Troy Goode

ASP.Net MVC Membership Basics

This article was written for the December 2007 CTP release of the MVC framework. It does not entirely apply to the Preview 2 release or subsequent releases.

The MVC bits have finally arrived and I've spent a while digesting them. I've been waiting for the bits to be released to begin working on a side-project, so the first thing I did after downloading them last night was crank it up and start working on a new ASP.NET MVC Web Application project.

Typically, the first thing I do on a new project is set up the authentication/authorization system. For the project I am working on I want to use the ASP.Net Membership system, but most of the Membership controls do not work with the MVC framework because they require postbacks. I spent some time last night building a Security controller and views for Registration and Login that I thought would be worth sharing.

So far I have implemented basic functionality for Register, Login, and Logout. There are three files we will have to create. We will also have to change the routing table. Let's start with the SecurityController:

So we have two basic actions methods that only display views (Register and Login) and three action-only methods that have no views (CreateUser, Authenticate, Logout).

I have chosen to not have a logout page, but to instead redirect to the homepage. Switch out 'Response.Redirect( "/" );' for 'RenderView( "Logout" );' and create a Logout.aspx view if you would like to display a logout message.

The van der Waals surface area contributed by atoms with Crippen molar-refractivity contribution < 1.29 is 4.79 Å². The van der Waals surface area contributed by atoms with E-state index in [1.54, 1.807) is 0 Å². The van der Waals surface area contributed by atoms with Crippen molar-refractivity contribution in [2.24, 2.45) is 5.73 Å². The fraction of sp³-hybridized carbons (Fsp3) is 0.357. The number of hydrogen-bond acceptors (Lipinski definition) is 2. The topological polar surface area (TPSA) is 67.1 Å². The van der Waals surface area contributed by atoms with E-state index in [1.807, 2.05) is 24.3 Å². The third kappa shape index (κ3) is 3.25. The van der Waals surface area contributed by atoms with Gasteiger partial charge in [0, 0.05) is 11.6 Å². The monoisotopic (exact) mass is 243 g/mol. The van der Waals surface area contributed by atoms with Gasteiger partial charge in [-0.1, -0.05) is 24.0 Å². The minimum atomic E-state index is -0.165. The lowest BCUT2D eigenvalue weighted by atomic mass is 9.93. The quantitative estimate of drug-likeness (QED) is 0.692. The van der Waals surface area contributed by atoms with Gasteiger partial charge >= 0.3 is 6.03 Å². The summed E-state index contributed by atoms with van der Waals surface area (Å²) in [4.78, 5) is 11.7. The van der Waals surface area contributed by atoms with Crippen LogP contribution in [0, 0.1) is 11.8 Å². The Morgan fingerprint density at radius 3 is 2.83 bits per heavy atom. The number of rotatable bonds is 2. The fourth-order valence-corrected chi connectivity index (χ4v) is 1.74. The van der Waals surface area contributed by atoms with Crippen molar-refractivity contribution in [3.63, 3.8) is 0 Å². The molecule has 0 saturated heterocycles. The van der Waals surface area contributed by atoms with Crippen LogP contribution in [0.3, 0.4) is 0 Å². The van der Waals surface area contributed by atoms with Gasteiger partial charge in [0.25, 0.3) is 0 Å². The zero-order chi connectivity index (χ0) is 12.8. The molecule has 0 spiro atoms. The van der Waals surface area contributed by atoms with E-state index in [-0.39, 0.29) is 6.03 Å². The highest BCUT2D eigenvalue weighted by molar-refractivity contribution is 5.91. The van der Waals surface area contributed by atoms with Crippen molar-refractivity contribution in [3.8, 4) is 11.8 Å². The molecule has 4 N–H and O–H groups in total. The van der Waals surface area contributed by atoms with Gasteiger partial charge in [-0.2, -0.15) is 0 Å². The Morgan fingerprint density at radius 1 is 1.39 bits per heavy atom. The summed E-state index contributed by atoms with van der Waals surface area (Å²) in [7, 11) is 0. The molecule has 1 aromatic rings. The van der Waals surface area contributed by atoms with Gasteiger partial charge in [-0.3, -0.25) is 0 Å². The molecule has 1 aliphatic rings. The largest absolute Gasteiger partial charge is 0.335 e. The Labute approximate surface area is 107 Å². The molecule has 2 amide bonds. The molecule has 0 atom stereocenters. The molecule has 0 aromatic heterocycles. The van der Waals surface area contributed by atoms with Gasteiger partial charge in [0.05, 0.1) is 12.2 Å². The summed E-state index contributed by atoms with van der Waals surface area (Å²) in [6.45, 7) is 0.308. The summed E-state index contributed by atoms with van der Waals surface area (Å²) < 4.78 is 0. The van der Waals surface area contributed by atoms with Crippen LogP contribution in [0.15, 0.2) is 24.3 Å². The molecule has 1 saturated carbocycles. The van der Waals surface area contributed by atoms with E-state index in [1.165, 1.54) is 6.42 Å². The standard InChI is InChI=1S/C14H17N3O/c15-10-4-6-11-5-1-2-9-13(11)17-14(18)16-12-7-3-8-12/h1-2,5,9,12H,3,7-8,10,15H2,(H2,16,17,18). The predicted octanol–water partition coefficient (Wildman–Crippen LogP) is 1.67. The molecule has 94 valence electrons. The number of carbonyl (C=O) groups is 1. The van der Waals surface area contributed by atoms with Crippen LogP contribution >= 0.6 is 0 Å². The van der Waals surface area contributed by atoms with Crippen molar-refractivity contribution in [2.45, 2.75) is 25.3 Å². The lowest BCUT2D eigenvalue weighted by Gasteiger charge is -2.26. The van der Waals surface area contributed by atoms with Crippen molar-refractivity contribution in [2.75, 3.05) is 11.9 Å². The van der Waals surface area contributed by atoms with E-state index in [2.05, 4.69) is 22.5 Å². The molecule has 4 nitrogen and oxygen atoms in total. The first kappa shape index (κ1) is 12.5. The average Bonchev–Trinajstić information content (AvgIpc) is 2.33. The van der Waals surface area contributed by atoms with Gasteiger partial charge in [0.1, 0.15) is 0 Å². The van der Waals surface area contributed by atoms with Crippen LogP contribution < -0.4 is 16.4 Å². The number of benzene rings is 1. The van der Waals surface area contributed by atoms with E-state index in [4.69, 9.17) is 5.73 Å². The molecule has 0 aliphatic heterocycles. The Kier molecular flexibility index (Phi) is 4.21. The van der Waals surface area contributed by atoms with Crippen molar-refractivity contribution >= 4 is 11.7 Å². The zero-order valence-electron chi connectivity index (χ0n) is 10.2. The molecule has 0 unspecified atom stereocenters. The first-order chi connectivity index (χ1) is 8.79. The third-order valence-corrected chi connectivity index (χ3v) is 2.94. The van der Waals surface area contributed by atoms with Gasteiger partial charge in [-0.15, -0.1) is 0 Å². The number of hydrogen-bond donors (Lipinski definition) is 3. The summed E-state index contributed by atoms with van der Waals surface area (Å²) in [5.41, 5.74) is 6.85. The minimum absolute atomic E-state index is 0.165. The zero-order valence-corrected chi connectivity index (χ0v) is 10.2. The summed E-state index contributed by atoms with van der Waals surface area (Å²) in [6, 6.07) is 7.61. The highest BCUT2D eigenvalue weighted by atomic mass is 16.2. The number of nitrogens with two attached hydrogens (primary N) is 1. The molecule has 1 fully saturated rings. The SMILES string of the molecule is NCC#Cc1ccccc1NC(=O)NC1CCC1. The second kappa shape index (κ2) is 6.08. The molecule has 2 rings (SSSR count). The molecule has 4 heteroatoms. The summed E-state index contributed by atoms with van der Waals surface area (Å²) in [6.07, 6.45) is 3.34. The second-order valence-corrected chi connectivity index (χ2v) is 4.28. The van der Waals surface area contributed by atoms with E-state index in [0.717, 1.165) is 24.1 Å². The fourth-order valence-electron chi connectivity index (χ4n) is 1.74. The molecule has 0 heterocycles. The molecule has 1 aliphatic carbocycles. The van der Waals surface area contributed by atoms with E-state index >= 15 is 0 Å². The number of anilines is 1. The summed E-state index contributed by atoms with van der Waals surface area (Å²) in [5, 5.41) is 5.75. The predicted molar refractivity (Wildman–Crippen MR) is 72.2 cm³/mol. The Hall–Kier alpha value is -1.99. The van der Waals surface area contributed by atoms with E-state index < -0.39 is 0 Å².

Now let's look at the Login view:

The toolkit's Html.Checkbox(...) method annoys me. More on why in another post. For now I've instead just written the html out by hand. You'll note I've also linked the label to the checkbox with JavaScript so that clicking the label toggles the checkbox.

Then the Register view:

Another straightforward view. Not much to discuss here.

And finally, let's add the new routes:

I personally like login to be "http://website/login" and register to be "http://website/register", so that is how I have configured it. The other three actions (Logout, Authenticate, and CreateUser) I access via the default route (ex: /Security/Logout).

That's it! You should now have a working registration/login system. I'll leave making it pretty with CSS as an exercise for the reader.

I have included all of the code samples above in the below ZIP file. Just unzip it and place the controller into the Controllers directory, the views into the Views/Security directory (which you will have to create), and copy the code from Routes.txt to the appropriate area of your Global.asax.

UPDATE (Dec 11): Johan and Steve Harman were kind enough to point out that I had foolishly set the "remember me" checkbox's label's "for" attribute to point to the password field instead of the checkbox itself. I have fixed the code above and provided a new zip file (1.1) for download. Thanks guys!

Update (Dec 19): oVan pointed out a bug in the routing rules defined in the routes.txt file. I have updated the zip file with the correct code. Thanks oVan!

Update (Jan 3): James Nail asked a very good question via a comment: what do you set for the loginUrl and defaultUrl in your web.config? Well James, here is how I've setup my web.config...

Assuming we'll be using forms authentication and securing all pages except login and the homepage, place the following inside the <system.web> element:

Then, somewhere outside the <system.web> element add:

Note that this will grant access to all actions within the Security controller. It is also worth pointing out that, dependent on your setup, your CSS and image files may not load unless you also create a location path for their directory and grant all users access like so:

I have not updated the zip file with these web.config settings; let me know if anyone would prefer that I add it. I hope this helps some of you!